RELATED: Communications Broke Down: An Excuse for a Serious Problem | Handling the Mayday: The Fire Dispatcher’s Crucial RoleThrow Back to Basics: Fireground Communications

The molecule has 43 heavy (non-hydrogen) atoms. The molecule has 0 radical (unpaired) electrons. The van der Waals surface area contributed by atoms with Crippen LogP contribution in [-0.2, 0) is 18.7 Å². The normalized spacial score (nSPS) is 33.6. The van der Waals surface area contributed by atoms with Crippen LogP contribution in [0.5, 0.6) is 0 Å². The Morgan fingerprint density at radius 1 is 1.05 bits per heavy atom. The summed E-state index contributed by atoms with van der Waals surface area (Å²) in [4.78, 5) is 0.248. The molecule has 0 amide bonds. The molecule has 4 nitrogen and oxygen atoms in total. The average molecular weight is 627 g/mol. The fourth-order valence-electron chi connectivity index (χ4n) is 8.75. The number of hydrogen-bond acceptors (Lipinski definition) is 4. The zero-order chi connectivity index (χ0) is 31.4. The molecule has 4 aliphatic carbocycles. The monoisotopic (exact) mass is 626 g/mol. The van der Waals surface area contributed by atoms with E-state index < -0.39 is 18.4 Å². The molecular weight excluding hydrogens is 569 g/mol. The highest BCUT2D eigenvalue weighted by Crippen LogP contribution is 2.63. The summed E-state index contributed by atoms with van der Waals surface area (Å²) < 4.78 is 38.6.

When normal or routine fireground operations turn into something that could be catastrophic (or has already turned into something catastrophic), fire officers must transmit an URGENT radio message to the IC. These types of situations are usually discovered suddenly and are recognized by the fire officer as something that needs to be acted upon immediately. Many fire department standard operating procedures (SOPs) relating to radio communications have a section that provides direction for fire officers who find themselves in this situation. These fire officers need to make a radio transmission immediately, they need to have clear air, and they need to know their message reaches the IC immediately. In today’s fire service, almost every firefighter on the fireground has a portable radio, so when a fire officer notifies the IC of a dangerous situation, the fire officer is by extension notifying every firefighter operating on the fireground of the dangerous situation at the same time. This represents a profound improvement in situational awareness and has improved fireground safety dramatically. So what type of radio communications are we talking about? We all know what a Mayday radio transmission is and how it changes the fireground operations. A Mayday will be transmitted when there is a firefighter down, firefighter disoriented, sudden collapse, or some life-threatening situation that warrants immediate attention. We prepare for the Mayday radio transmission by training, developing SOPs and establishing rapid intervention teams at every fire. However, there are many other conditions on the fireground that warrant an urgent radio transmission that do not present such immediate threats to the lives of firefighters. Listed below are some dangerous conditions that warrant an “urgent” radio transmission to the IC.